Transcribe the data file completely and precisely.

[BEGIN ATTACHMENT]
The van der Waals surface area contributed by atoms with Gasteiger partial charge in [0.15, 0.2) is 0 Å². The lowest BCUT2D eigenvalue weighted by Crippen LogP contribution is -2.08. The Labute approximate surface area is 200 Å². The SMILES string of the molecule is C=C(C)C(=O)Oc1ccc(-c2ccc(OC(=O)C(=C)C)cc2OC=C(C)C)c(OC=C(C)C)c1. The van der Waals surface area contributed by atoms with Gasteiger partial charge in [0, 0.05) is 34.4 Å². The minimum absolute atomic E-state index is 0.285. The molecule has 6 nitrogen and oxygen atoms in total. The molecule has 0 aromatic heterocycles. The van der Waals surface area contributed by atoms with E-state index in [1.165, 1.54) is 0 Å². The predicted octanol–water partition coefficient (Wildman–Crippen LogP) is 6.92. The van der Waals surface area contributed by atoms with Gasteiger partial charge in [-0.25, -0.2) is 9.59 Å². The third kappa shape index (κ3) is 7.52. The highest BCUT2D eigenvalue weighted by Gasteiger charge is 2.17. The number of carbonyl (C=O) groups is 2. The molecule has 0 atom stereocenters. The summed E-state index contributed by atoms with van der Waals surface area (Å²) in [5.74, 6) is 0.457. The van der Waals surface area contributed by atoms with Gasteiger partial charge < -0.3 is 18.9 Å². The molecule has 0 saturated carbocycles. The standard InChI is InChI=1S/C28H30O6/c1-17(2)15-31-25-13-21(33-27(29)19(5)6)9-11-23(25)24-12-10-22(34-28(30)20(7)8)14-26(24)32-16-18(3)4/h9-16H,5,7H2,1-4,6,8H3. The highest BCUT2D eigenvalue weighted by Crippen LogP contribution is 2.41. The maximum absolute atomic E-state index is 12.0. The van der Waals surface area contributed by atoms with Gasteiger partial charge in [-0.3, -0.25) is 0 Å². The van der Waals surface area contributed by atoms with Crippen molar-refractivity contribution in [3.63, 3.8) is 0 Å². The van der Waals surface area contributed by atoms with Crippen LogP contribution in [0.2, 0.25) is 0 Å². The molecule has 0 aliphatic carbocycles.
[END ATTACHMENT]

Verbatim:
The van der Waals surface area contributed by atoms with Gasteiger partial charge in [0.15, 0.2) is 0 Å². The lowest BCUT2D eigenvalue weighted by Crippen LogP contribution is -2.08. The Labute approximate surface area is 200 Å². The SMILES string of the molecule is C=C(C)C(=O)Oc1ccc(-c2ccc(OC(=O)C(=C)C)cc2OC=C(C)C)c(OC=C(C)C)c1. The van der Waals surface area contributed by atoms with Gasteiger partial charge in [0, 0.05) is 34.4 Å². The minimum absolute atomic E-state index is 0.285. The molecule has 6 nitrogen and oxygen atoms in total. The molecule has 0 aromatic heterocycles. The van der Waals surface area contributed by atoms with E-state index in [1.165, 1.54) is 0 Å². The predicted octanol–water partition coefficient (Wildman–Crippen LogP) is 6.92. The van der Waals surface area contributed by atoms with Gasteiger partial charge in [-0.25, -0.2) is 9.59 Å². The third kappa shape index (κ3) is 7.52. The highest BCUT2D eigenvalue weighted by Gasteiger charge is 2.17. The number of carbonyl (C=O) groups is 2. The molecule has 0 atom stereocenters. The summed E-state index contributed by atoms with van der Waals surface area (Å²) in [5.74, 6) is 0.457. The van der Waals surface area contributed by atoms with Gasteiger partial charge < -0.3 is 18.9 Å². The molecule has 0 saturated carbocycles. The standard InChI is InChI=1S/C28H30O6/c1-17(2)15-31-25-13-21(33-27(29)19(5)6)9-11-23(25)24-12-10-22(34-28(30)20(7)8)14-26(24)32-16-18(3)4/h9-16H,5,7H2,1-4,6,8H3. The highest BCUT2D eigenvalue weighted by Crippen LogP contribution is 2.41. The maximum absolute atomic E-state index is 12.0. The van der Waals surface area contributed by atoms with Gasteiger partial charge in [-0.3, -0.25) is 0 Å². The van der Waals surface area contributed by atoms with Crippen molar-refractivity contribution in [3.63, 3.8) is 0 Å². The van der Waals surface area contributed by atoms with Crippen LogP contribution in [0.2, 0.25) is 0 Å². The molecule has 0 aliphatic carbocycles.